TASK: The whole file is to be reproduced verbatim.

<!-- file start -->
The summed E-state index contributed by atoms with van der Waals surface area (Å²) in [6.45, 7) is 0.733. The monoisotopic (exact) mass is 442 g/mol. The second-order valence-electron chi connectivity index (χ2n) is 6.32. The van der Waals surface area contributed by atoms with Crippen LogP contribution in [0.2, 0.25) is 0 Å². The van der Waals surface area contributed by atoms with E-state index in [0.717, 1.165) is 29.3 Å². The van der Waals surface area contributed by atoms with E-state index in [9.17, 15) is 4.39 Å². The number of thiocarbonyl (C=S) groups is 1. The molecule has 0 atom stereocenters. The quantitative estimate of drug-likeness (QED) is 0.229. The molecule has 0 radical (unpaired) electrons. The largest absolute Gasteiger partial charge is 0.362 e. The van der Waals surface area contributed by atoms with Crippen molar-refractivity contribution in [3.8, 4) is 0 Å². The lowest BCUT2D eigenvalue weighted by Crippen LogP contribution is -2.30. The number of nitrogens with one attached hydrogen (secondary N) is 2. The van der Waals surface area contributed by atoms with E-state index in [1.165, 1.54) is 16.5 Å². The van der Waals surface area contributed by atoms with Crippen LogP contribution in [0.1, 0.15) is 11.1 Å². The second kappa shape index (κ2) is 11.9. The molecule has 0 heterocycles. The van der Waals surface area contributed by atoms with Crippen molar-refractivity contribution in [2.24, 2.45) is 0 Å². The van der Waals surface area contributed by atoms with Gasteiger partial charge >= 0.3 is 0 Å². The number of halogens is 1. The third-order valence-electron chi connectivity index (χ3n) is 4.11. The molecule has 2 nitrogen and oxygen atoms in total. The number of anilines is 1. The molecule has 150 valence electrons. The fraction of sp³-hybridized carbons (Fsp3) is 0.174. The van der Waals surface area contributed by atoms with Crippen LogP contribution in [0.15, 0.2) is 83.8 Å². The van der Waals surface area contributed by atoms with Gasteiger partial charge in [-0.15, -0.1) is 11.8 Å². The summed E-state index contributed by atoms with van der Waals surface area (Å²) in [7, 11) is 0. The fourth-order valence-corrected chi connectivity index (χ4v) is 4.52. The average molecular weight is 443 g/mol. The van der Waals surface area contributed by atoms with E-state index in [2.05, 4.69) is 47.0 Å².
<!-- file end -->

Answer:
The summed E-state index contributed by atoms with van der Waals surface area (Å²) in [6.45, 7) is 0.733. The monoisotopic (exact) mass is 442 g/mol. The second-order valence-electron chi connectivity index (χ2n) is 6.32. The van der Waals surface area contributed by atoms with Crippen LogP contribution in [0.2, 0.25) is 0 Å². The van der Waals surface area contributed by atoms with E-state index in [0.717, 1.165) is 29.3 Å². The van der Waals surface area contributed by atoms with E-state index in [9.17, 15) is 4.39 Å². The number of thiocarbonyl (C=S) groups is 1. The molecule has 0 atom stereocenters. The quantitative estimate of drug-likeness (QED) is 0.229. The molecule has 0 radical (unpaired) electrons. The largest absolute Gasteiger partial charge is 0.362 e. The van der Waals surface area contributed by atoms with Crippen molar-refractivity contribution in [3.8, 4) is 0 Å². The lowest BCUT2D eigenvalue weighted by Crippen LogP contribution is -2.30. The number of nitrogens with one attached hydrogen (secondary N) is 2. The van der Waals surface area contributed by atoms with E-state index in [1.165, 1.54) is 16.5 Å². The van der Waals surface area contributed by atoms with Crippen LogP contribution in [0.1, 0.15) is 11.1 Å². The second kappa shape index (κ2) is 11.9. The molecule has 0 heterocycles. The van der Waals surface area contributed by atoms with Crippen molar-refractivity contribution in [2.24, 2.45) is 0 Å². The van der Waals surface area contributed by atoms with Gasteiger partial charge >= 0.3 is 0 Å². The number of halogens is 1. The third-order valence-electron chi connectivity index (χ3n) is 4.11. The molecule has 2 nitrogen and oxygen atoms in total. The number of anilines is 1. The molecule has 150 valence electrons. The fraction of sp³-hybridized carbons (Fsp3) is 0.174. The van der Waals surface area contributed by atoms with Crippen LogP contribution in [0.15, 0.2) is 83.8 Å². The van der Waals surface area contributed by atoms with Gasteiger partial charge in [-0.15, -0.1) is 11.8 Å². The summed E-state index contributed by atoms with van der Waals surface area (Å²) in [7, 11) is 0. The fourth-order valence-corrected chi connectivity index (χ4v) is 4.52. The average molecular weight is 443 g/mol. The van der Waals surface area contributed by atoms with E-state index in [2.05, 4.69) is 47.0 Å².